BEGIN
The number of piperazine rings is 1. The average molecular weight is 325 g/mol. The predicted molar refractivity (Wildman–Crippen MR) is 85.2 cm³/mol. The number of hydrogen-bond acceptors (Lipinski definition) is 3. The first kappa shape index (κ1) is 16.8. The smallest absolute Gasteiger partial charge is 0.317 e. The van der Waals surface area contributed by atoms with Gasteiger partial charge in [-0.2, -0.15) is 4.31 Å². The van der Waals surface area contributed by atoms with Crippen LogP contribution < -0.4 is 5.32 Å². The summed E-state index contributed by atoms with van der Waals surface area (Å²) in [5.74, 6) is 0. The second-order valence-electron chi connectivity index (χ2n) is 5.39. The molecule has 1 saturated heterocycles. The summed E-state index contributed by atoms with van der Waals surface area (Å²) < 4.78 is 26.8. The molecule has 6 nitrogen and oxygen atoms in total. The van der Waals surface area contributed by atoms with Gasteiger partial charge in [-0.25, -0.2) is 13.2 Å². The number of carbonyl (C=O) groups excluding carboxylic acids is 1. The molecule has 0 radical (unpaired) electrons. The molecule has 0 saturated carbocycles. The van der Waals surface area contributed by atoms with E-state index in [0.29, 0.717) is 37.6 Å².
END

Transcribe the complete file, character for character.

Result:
The number of piperazine rings is 1. The average molecular weight is 325 g/mol. The predicted molar refractivity (Wildman–Crippen MR) is 85.2 cm³/mol. The number of hydrogen-bond acceptors (Lipinski definition) is 3. The first kappa shape index (κ1) is 16.8. The smallest absolute Gasteiger partial charge is 0.317 e. The van der Waals surface area contributed by atoms with Gasteiger partial charge in [-0.2, -0.15) is 4.31 Å². The van der Waals surface area contributed by atoms with Crippen LogP contribution < -0.4 is 5.32 Å². The summed E-state index contributed by atoms with van der Waals surface area (Å²) in [5.74, 6) is 0. The second-order valence-electron chi connectivity index (χ2n) is 5.39. The molecule has 1 saturated heterocycles. The summed E-state index contributed by atoms with van der Waals surface area (Å²) < 4.78 is 26.8. The molecule has 6 nitrogen and oxygen atoms in total. The van der Waals surface area contributed by atoms with Gasteiger partial charge in [-0.25, -0.2) is 13.2 Å². The number of carbonyl (C=O) groups excluding carboxylic acids is 1. The molecule has 0 radical (unpaired) electrons. The molecule has 0 saturated carbocycles. The van der Waals surface area contributed by atoms with E-state index in [0.29, 0.717) is 37.6 Å².